Details from the remote outpost near Algeria’s border with Libya remained sketchy, but the conflicting accounts nevertheless indicated a potentially significant number of casualties among hostages and captors.
Algerian Communications Minister Mohamed Said Oubelaid told state media late Thursday that combat operations had “ended.” But efforts to free the hostages were continuing, he said, adding that many had been liberated but that some had died. Private Algerian media outlets reported that militants who escaped the attack were still holding some hostages, with government forces in pursuit.
“This is a very dangerous, very uncertain and very fluid situation, and I think we have to prepare ourselves for the possibility of bad news ahead,” Cameron said Thursday, after confirming the death of one Briton.
In an interview Thursday with ABC News, Defense Secretary Leon E. Panetta said that “about 100 people” were at the complex when the attack occurred but that it was unclear how many were taken hostage. He said initial reports were that the hostages included “somewhere in the vicinity” of seven or eight Americans. “Right now, we just really don’t know,” he said.
Panetta’s comments appeared to raise doubts about reports by the official Algerian Press Service that quoted local sources as saying that four foreign hostages and nearly 600 Algerian workers were “freed” Thursday.
The events at the plant evoked memories of the North African nation’s bloody civil war against Islamist extremists in the 1990s and underscored the rapidly escalating tensions in a region where French troops have come to the aid of the fragile government in neighboring Mali as it seeks to block the advance of emboldened militants.
Spokesmen for the hostage-takers have said that their siege was a response to the French operation in Mali. Experts, however, said that the sophistication of the attack suggested that it may have been planned long before France intervened last week and that the motive may have been a show of force against an old adversary — the Algerian military.
The ability of militants to mount the most daring attack on Algerian soil in years rattled observers, who had considered the country’s energy fields — which supply Western Europe with 20 percent of its natural gas — as beyond the reach of radical groups. Should the number of causalities prove to be as high as some reports indicated, it could stain the image of the Algerian military domestically and raise questions about the type of counsel and offers of aid made to Algiers by U.S. and European governments.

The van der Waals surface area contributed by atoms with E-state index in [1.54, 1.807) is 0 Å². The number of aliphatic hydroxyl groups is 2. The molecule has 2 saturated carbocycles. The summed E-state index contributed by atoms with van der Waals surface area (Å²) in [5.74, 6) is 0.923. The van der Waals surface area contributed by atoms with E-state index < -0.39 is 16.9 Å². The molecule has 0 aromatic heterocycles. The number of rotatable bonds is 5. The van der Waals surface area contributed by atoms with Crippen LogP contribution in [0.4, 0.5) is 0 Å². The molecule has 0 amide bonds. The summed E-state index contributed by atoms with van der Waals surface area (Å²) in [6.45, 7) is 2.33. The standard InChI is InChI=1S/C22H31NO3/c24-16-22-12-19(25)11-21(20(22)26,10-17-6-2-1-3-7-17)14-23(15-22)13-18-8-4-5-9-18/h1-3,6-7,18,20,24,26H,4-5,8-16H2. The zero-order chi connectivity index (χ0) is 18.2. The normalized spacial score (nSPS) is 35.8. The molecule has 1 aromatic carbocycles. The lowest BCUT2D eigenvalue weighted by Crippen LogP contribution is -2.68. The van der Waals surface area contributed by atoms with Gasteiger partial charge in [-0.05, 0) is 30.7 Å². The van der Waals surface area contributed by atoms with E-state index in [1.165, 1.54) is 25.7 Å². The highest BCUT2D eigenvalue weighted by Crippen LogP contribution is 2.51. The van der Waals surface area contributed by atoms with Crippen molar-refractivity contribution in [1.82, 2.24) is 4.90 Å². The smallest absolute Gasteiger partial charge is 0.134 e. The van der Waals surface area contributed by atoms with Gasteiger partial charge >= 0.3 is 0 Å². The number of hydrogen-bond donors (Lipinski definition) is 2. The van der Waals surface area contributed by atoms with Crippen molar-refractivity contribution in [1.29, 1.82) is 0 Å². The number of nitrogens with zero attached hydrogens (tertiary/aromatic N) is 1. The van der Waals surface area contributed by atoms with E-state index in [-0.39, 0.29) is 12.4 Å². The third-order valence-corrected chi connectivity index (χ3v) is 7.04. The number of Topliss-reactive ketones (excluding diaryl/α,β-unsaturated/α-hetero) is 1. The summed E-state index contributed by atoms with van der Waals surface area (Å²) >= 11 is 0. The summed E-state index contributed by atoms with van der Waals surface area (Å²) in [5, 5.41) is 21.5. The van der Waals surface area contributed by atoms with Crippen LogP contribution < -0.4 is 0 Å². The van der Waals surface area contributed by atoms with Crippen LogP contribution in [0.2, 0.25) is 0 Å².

Some U.S. officials suggested that Algeria’s refusal to coordinate with allies was a reflection of local sensitivities, with Algerian officials fiercely protective of their national sovereignty. The former French colony has strengthened its ties with the United States in recent years, particularly on counterterrorism issues. But its relations with the United States and Europe also have been strained at times, with the Algerian government resistant to allowing foreign military activity within its territory. When the United States sought overflight permission for surveillance flights en route to Mali, Algeria agreed to the flights only on a case-by-case basis, according to U.S. officials.
The Obama administration official, who spoke on the condition of anonymity to describe sensitive diplomacy, said Algeria and the United States had conferred about the hostage-taking before the raid but not about the military operation.
“Before the raid began, we urged the Algerians to be cautious and strongly encouraged them to make the safety of the hostages their top priority,” the official said.
Rep. Mike Rogers (R-Mich.), chairman of the House intelligence committee, said the militant attack was a “brazen, large-scale raid” that went far beyond the scope of the kidnapping operations that have become routine for al-Qaeda’s affiliate in North Africa.
“Everything that I’ve seen . . . leads me to believe that this was a preplanned event,” Rogers said. The militants may have begun by scouting for kidnapping targets, he said, but “once the French intervention happened, they said, ‘We want to go for something big.’ ”